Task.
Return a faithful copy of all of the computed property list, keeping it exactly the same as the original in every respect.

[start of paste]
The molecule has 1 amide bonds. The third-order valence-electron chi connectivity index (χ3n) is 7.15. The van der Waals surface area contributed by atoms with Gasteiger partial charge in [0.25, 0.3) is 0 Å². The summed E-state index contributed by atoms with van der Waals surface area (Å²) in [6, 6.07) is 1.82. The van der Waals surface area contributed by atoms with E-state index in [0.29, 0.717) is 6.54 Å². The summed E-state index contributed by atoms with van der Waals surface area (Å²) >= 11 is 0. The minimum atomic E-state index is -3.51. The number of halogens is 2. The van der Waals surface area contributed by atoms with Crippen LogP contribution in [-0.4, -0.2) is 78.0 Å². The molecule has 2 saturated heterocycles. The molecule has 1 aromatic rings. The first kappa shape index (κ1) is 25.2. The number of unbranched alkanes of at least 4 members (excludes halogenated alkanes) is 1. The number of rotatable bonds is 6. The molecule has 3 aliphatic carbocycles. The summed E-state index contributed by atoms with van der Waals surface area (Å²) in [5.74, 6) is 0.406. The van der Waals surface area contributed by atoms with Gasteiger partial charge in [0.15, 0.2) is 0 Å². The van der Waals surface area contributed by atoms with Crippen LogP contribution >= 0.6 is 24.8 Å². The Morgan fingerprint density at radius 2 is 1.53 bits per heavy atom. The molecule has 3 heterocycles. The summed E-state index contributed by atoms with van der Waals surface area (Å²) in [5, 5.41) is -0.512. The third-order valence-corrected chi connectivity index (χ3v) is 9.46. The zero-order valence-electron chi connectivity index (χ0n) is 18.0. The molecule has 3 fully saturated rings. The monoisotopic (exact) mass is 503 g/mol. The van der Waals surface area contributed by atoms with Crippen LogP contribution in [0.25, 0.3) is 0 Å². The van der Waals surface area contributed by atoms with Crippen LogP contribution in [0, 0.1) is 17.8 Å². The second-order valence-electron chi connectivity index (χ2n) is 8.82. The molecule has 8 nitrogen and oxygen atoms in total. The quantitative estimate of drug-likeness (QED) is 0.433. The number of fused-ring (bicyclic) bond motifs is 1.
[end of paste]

The molecule has 1 amide bonds. The third-order valence-electron chi connectivity index (χ3n) is 7.15. The van der Waals surface area contributed by atoms with Gasteiger partial charge in [0.25, 0.3) is 0 Å². The summed E-state index contributed by atoms with van der Waals surface area (Å²) in [6, 6.07) is 1.82. The van der Waals surface area contributed by atoms with E-state index in [0.29, 0.717) is 6.54 Å². The summed E-state index contributed by atoms with van der Waals surface area (Å²) >= 11 is 0. The minimum atomic E-state index is -3.51. The number of halogens is 2. The van der Waals surface area contributed by atoms with Crippen LogP contribution in [-0.4, -0.2) is 78.0 Å². The molecule has 2 saturated heterocycles. The molecule has 1 aromatic rings. The first kappa shape index (κ1) is 25.2. The number of unbranched alkanes of at least 4 members (excludes halogenated alkanes) is 1. The number of rotatable bonds is 6. The molecule has 3 aliphatic carbocycles. The summed E-state index contributed by atoms with van der Waals surface area (Å²) in [5.74, 6) is 0.406. The van der Waals surface area contributed by atoms with Gasteiger partial charge in [0.15, 0.2) is 0 Å². The van der Waals surface area contributed by atoms with Crippen LogP contribution >= 0.6 is 24.8 Å². The Morgan fingerprint density at radius 2 is 1.53 bits per heavy atom. The molecule has 3 heterocycles. The summed E-state index contributed by atoms with van der Waals surface area (Å²) in [5, 5.41) is -0.512. The third-order valence-corrected chi connectivity index (χ3v) is 9.46. The zero-order valence-electron chi connectivity index (χ0n) is 18.0. The molecule has 3 fully saturated rings. The monoisotopic (exact) mass is 503 g/mol. The van der Waals surface area contributed by atoms with Crippen LogP contribution in [0.25, 0.3) is 0 Å². The van der Waals surface area contributed by atoms with Crippen LogP contribution in [0, 0.1) is 17.8 Å². The second-order valence-electron chi connectivity index (χ2n) is 8.82. The molecule has 8 nitrogen and oxygen atoms in total. The quantitative estimate of drug-likeness (QED) is 0.433. The number of fused-ring (bicyclic) bond motifs is 1.